Seaside resort benefits from big bypass

A newly completed 20 km bypass to the north of Riga is Latvia’s biggest road-building project since the country regained its independence in September 1991. Known as the Saulkrasti Bypass, it forms part of the Via Baltica – a key 670 km road linking the capital cities of Poland and Estonia.

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A section of the new 20 km bypass north of Riga A section of the new 20 km bypass north of Riga

“Thanks to the bypass I gain up to half an hour per day when driving in both directions. In the past, Saulkrasti was a real obstacle for me: I was literally forced to crawl at 50 km/h and could not even think about overtaking. The situation has improved dramatically.”
Māris Petrošins, driver from Skulte

The bypass diverts traffic around the small coastal town of Saulkrasti. As intended, the new road has already reduced much of the through traffic and noise pollution that long plagued the town. It has also cut journey times for the expanding number of international trucks that use the A1 road between Riga and Tallinn.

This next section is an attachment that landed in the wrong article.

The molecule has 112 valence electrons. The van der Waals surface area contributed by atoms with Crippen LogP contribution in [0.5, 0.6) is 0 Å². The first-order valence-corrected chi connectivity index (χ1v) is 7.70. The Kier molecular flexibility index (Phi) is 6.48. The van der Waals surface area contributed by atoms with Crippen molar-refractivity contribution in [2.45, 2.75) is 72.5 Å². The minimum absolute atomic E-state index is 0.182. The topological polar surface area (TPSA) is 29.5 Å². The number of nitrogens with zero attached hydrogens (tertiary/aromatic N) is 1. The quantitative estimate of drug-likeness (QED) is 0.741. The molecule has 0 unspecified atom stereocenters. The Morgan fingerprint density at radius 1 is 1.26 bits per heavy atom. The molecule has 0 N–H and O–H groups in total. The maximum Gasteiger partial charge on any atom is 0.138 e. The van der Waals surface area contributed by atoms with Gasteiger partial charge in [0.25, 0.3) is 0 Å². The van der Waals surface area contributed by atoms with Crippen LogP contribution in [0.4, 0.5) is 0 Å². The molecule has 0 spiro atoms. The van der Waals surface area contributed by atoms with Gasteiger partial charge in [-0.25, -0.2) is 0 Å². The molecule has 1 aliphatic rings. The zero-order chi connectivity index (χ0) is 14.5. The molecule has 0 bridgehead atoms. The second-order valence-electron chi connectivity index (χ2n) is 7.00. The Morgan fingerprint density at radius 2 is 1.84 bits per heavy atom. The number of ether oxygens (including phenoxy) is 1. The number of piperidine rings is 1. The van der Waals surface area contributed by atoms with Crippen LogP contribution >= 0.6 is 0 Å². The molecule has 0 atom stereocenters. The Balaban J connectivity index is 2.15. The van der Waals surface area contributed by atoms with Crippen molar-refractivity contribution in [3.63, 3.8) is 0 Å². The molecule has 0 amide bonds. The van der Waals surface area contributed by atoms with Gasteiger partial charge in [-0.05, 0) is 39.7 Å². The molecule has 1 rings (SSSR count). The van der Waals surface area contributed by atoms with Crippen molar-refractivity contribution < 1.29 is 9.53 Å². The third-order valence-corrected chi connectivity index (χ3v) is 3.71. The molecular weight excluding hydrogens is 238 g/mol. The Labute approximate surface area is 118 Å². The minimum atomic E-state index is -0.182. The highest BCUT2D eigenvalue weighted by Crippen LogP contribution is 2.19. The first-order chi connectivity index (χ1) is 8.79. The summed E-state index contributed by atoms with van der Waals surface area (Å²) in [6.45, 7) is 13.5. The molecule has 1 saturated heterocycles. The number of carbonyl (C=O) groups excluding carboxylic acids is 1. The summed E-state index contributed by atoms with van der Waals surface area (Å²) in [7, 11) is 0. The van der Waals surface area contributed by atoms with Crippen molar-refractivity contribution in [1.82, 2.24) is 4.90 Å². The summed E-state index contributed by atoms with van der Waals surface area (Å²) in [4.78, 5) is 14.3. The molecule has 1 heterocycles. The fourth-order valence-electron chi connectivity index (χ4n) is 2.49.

A brand new road

Located some 45 km north of Riga, the capital of Latvia, Saulkrasti has been a popular health and tourist resort since the 19th century and is best known for its beautiful sandy beaches and unspoilt natural environment. The town has depended for decades on the A1, the only main road serving local, transit and international traffic.

However local residents found it increasingly difficult and dangerous to cross this road, as both car and truck traffic grew. From the 1990s, many also complained of getting stuck in long queues of heavy trucks heading to countries north and south of Latvia.

The Saulkrasti Bypass running from Lilaste to Skulte was opened in September 2007, after two years of intensive construction work divided into three stages. Some 11 metres wide and 20.4 km long, the new dual carriageway forms part of the Via Baltica. It received 36% of its funding from the EU and the rest from Latvia.

Speedier international traffic

Besides the Saulkrasti Bypass, the project also resulted in reconstruction of a part of the existing A1 road. This 14.8 km stretch now includes 15 bridges and overpasses, four railway crossings, pedestrian and bicycle roads, lighting of complex traffic junctions, street lighting, fences, noise-protection walls and bus stops.

The project as a whole has increased the safety of pedestrians and improved traffic safety in Saulkrasti, diverting traffic around the town and allowing vehicles to cover this part of the route faster. The bypass has also helped to split vehicles into local and bypass traffic, the latter mainly made up of huge international trucks cruising up and down the Via Baltica.


Draft date

17/12/2009